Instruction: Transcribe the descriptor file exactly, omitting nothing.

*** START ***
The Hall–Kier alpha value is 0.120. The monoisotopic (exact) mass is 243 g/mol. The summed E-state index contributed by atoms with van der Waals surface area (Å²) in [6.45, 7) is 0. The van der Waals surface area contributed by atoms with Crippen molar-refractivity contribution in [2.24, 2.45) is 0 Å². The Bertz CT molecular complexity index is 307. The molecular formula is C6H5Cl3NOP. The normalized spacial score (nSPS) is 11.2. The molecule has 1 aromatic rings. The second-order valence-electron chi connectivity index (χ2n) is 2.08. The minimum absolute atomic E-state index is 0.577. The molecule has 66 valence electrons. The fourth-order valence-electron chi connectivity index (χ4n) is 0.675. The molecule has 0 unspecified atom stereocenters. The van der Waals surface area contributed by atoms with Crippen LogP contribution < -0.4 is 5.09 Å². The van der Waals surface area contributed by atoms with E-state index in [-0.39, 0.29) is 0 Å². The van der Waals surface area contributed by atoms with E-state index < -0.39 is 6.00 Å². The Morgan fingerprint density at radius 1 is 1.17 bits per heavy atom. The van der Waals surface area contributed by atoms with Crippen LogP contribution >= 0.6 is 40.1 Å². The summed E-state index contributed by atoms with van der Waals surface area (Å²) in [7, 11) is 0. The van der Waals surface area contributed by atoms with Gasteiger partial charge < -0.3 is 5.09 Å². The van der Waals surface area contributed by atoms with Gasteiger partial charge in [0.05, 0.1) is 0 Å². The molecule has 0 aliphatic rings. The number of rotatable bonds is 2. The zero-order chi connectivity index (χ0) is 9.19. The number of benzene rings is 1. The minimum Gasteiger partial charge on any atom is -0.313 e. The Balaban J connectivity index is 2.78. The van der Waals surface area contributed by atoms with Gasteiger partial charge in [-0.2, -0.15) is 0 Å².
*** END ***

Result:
The Hall–Kier alpha value is 0.120. The monoisotopic (exact) mass is 243 g/mol. The summed E-state index contributed by atoms with van der Waals surface area (Å²) in [6.45, 7) is 0. The van der Waals surface area contributed by atoms with Crippen molar-refractivity contribution in [2.24, 2.45) is 0 Å². The Bertz CT molecular complexity index is 307. The molecular formula is C6H5Cl3NOP. The normalized spacial score (nSPS) is 11.2. The molecule has 1 aromatic rings. The second-order valence-electron chi connectivity index (χ2n) is 2.08. The minimum absolute atomic E-state index is 0.577. The molecule has 66 valence electrons. The fourth-order valence-electron chi connectivity index (χ4n) is 0.675. The molecule has 0 unspecified atom stereocenters. The van der Waals surface area contributed by atoms with Crippen LogP contribution < -0.4 is 5.09 Å². The van der Waals surface area contributed by atoms with E-state index in [-0.39, 0.29) is 0 Å². The van der Waals surface area contributed by atoms with E-state index < -0.39 is 6.00 Å². The Morgan fingerprint density at radius 1 is 1.17 bits per heavy atom. The van der Waals surface area contributed by atoms with Crippen LogP contribution >= 0.6 is 40.1 Å². The summed E-state index contributed by atoms with van der Waals surface area (Å²) in [7, 11) is 0. The van der Waals surface area contributed by atoms with Gasteiger partial charge < -0.3 is 5.09 Å². The van der Waals surface area contributed by atoms with Gasteiger partial charge in [0.05, 0.1) is 0 Å². The molecule has 0 aliphatic rings. The number of rotatable bonds is 2. The zero-order chi connectivity index (χ0) is 9.19. The number of benzene rings is 1. The minimum Gasteiger partial charge on any atom is -0.313 e. The Balaban J connectivity index is 2.78. The van der Waals surface area contributed by atoms with Gasteiger partial charge in [-0.2, -0.15) is 0 Å².